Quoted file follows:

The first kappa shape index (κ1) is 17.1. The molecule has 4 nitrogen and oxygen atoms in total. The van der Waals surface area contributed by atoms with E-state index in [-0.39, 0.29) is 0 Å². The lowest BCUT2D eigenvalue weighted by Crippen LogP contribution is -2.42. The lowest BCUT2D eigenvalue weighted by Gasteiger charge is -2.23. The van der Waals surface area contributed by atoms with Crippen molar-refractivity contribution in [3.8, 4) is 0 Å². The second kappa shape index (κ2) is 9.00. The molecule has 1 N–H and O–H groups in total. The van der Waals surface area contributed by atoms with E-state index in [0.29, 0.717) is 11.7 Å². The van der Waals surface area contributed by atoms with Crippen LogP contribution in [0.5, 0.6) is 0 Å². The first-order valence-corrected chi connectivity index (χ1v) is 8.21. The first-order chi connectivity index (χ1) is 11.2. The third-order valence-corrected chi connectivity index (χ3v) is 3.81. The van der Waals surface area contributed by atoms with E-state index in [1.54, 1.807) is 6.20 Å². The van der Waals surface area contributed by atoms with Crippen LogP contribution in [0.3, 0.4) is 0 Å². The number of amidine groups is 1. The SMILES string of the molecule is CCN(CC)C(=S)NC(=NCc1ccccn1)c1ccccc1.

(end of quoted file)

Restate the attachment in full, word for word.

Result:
The first kappa shape index (κ1) is 17.1. The molecule has 4 nitrogen and oxygen atoms in total. The van der Waals surface area contributed by atoms with E-state index in [-0.39, 0.29) is 0 Å². The lowest BCUT2D eigenvalue weighted by Crippen LogP contribution is -2.42. The lowest BCUT2D eigenvalue weighted by Gasteiger charge is -2.23. The van der Waals surface area contributed by atoms with Crippen molar-refractivity contribution in [3.8, 4) is 0 Å². The second kappa shape index (κ2) is 9.00. The molecule has 1 N–H and O–H groups in total. The van der Waals surface area contributed by atoms with E-state index in [0.29, 0.717) is 11.7 Å². The van der Waals surface area contributed by atoms with Crippen LogP contribution in [0.5, 0.6) is 0 Å². The first-order valence-corrected chi connectivity index (χ1v) is 8.21. The first-order chi connectivity index (χ1) is 11.2. The third-order valence-corrected chi connectivity index (χ3v) is 3.81. The van der Waals surface area contributed by atoms with E-state index in [1.54, 1.807) is 6.20 Å². The van der Waals surface area contributed by atoms with Crippen LogP contribution in [0.3, 0.4) is 0 Å². The number of amidine groups is 1. The SMILES string of the molecule is CCN(CC)C(=S)NC(=NCc1ccccn1)c1ccccc1.